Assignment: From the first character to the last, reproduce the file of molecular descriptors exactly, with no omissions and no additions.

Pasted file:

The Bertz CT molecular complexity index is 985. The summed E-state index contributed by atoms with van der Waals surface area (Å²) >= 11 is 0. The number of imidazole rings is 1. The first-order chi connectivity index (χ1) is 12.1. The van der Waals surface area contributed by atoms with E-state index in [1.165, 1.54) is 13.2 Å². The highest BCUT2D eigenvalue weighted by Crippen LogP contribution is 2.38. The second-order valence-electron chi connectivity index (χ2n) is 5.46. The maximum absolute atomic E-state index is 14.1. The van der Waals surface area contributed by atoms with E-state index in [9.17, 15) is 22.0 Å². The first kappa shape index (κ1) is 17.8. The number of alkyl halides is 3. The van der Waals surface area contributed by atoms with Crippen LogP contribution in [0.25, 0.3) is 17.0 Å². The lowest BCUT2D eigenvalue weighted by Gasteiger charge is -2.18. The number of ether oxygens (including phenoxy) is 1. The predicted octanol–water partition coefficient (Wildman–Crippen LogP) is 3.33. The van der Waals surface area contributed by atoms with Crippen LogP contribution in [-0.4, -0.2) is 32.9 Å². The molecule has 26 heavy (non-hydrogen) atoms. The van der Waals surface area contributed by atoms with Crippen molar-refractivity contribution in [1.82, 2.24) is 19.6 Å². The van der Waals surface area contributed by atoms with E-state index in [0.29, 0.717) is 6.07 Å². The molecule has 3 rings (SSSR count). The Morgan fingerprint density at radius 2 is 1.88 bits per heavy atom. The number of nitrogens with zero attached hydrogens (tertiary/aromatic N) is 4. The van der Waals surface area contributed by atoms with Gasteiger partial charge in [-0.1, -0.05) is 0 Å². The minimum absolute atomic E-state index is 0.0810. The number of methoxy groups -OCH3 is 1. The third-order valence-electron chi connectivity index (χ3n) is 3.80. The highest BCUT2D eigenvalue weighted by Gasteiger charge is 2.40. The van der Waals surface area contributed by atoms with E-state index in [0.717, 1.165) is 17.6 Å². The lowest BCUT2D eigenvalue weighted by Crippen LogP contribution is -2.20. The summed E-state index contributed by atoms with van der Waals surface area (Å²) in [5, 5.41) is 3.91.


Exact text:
The Bertz CT molecular complexity index is 985. The summed E-state index contributed by atoms with van der Waals surface area (Å²) >= 11 is 0. The number of imidazole rings is 1. The first-order chi connectivity index (χ1) is 12.1. The van der Waals surface area contributed by atoms with E-state index in [1.165, 1.54) is 13.2 Å². The highest BCUT2D eigenvalue weighted by Crippen LogP contribution is 2.38. The second-order valence-electron chi connectivity index (χ2n) is 5.46. The maximum absolute atomic E-state index is 14.1. The van der Waals surface area contributed by atoms with E-state index in [9.17, 15) is 22.0 Å². The first kappa shape index (κ1) is 17.8. The number of alkyl halides is 3. The van der Waals surface area contributed by atoms with Crippen LogP contribution in [0.25, 0.3) is 17.0 Å². The lowest BCUT2D eigenvalue weighted by Gasteiger charge is -2.18. The number of ether oxygens (including phenoxy) is 1. The predicted octanol–water partition coefficient (Wildman–Crippen LogP) is 3.33. The van der Waals surface area contributed by atoms with Crippen LogP contribution in [-0.4, -0.2) is 32.9 Å². The molecule has 26 heavy (non-hydrogen) atoms. The van der Waals surface area contributed by atoms with Crippen molar-refractivity contribution in [1.82, 2.24) is 19.6 Å². The van der Waals surface area contributed by atoms with E-state index in [0.29, 0.717) is 6.07 Å². The molecule has 3 rings (SSSR count). The Morgan fingerprint density at radius 2 is 1.88 bits per heavy atom. The number of nitrogens with zero attached hydrogens (tertiary/aromatic N) is 4. The van der Waals surface area contributed by atoms with Gasteiger partial charge in [-0.1, -0.05) is 0 Å². The minimum absolute atomic E-state index is 0.0810. The number of methoxy groups -OCH3 is 1. The third-order valence-electron chi connectivity index (χ3n) is 3.80. The highest BCUT2D eigenvalue weighted by Gasteiger charge is 2.40. The van der Waals surface area contributed by atoms with E-state index in [0.717, 1.165) is 17.6 Å². The lowest BCUT2D eigenvalue weighted by Crippen LogP contribution is -2.20. The summed E-state index contributed by atoms with van der Waals surface area (Å²) in [5, 5.41) is 3.91.